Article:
I was short of breath.
"He was going to hurt you."
I thought about his smushed flesh and his oozing purée. I thought about his blood-curdling cry. I began hyperventilating.
"I don't know if I can do this!" I panicked.
"Relax. Don't worry. Worrying is just a waste of time," Viola held me close for comfort. "You stress out too much over things you can't control."
I grew up in a house where I was told, "worrying pushes you to be the best version of yourself."
"Come on. I want to show you something."
We took public transportation to the sprawling East area of the city. The eastern section lacked iconic charm and character. It was more modern and suburban. Plots of land were empty and many of the buildings and houses were condemned. A lot of the retail chains and restaurants were abandoned and in disrepair.
"What happened here?"
Viola leered at the decay. "Urban rot and Katrina."
We went to a colonial-style home in some modernized subdivision.
"Do you see them?" Viola pointed to a window. A man and woman were seated at a small dining table.
"Twelve years ago a massive grave was unearthed near Biloxi Beach. The bodies of a dozen women were discovered, some being missing persons from Katrina days.
Several of the victims were escorts that offered their service on a classified advertisement website. Girls desperate for cash during the time of the storm."
Viola gazed at the couple dining on roasted chicken and vegetables.
"That's Vesta and Jack Delpit. They believed their daughter, Deborah, was one of the victims. The police refused to investigate because, at the time, they were a department of dysfunction and corruption.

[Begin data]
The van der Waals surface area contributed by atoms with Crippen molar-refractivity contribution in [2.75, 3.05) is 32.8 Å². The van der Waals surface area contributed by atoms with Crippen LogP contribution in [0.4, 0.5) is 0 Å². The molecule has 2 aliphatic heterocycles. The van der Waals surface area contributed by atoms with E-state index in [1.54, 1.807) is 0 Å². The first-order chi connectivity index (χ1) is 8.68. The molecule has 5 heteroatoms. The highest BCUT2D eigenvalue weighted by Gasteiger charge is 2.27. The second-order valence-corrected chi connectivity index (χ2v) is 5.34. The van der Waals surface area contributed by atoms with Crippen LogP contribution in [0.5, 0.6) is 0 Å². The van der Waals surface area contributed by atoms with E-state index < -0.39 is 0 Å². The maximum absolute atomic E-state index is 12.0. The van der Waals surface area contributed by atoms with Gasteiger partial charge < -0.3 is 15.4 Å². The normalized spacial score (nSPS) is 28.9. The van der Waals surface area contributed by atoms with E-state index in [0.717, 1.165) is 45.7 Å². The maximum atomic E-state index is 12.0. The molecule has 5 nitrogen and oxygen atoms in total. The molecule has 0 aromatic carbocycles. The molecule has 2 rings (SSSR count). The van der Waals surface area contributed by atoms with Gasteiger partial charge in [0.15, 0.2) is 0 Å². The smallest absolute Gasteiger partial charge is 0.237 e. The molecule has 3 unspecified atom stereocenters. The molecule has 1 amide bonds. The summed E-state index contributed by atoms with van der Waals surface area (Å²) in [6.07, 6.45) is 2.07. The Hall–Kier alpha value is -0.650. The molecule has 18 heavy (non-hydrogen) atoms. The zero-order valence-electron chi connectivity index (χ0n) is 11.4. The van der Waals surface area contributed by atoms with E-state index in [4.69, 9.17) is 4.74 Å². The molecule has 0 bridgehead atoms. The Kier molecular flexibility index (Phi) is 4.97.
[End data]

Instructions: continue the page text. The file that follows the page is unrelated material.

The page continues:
In the seventies, I had a major in anthropology. I checked the medical examiner's office after the bodies were recovered. Deborah had a spiral fracture of the femoral bone shaft from an automobile accident. So did one of the corpses. A bullet penetrated the skull perpendicular to the surface. A round hole with outward fractures formed from the force of the bullet. The weapon used was most likely a glock pistol.
I traced back the footsteps of her life, the last dates where Deborah was and who she was with. She worked as a bartender on Bourbon Street and was dating an Afghanistan war veteran. As a side gig, Deborah would engage in sexual activity for payment.
The boyfriend encouraged her ill repute. He wasn't a suspect because he was arrested for petty theft and simple assault at the time she was reported missing.
I became a regular at the bar where Deborah worked. Pauli Gatzman was the license holder of the establishment. He would frequently stop in to manage the inventory and try to build relationships with clientele. He had — unusual behavior. He would belittle his employees and harass his female customers. I found out that he was a retired police officer and was once considered a pillar of the community by locals; he even received a medal of valor. He also comes from an unstable family with an abusive father and was constantly ridiculed as a child. And it turns out that he was fired from the department for having explicit images of underage women."
"Was he the one?" I asked.
"I left a box on the Delpit's front porch. When they opened it, they weren't panic stricken or scared witless. Instead, Vesta began to sob, but the waterworks were from a pleasure so intense, she was smiling. Jack, he too grinned from ear to ear. They knew. They knew their little girl's death had been avenged."
"So you're like a vigilante?"
"No. I'm just hungry and their blood tastes better than pig's."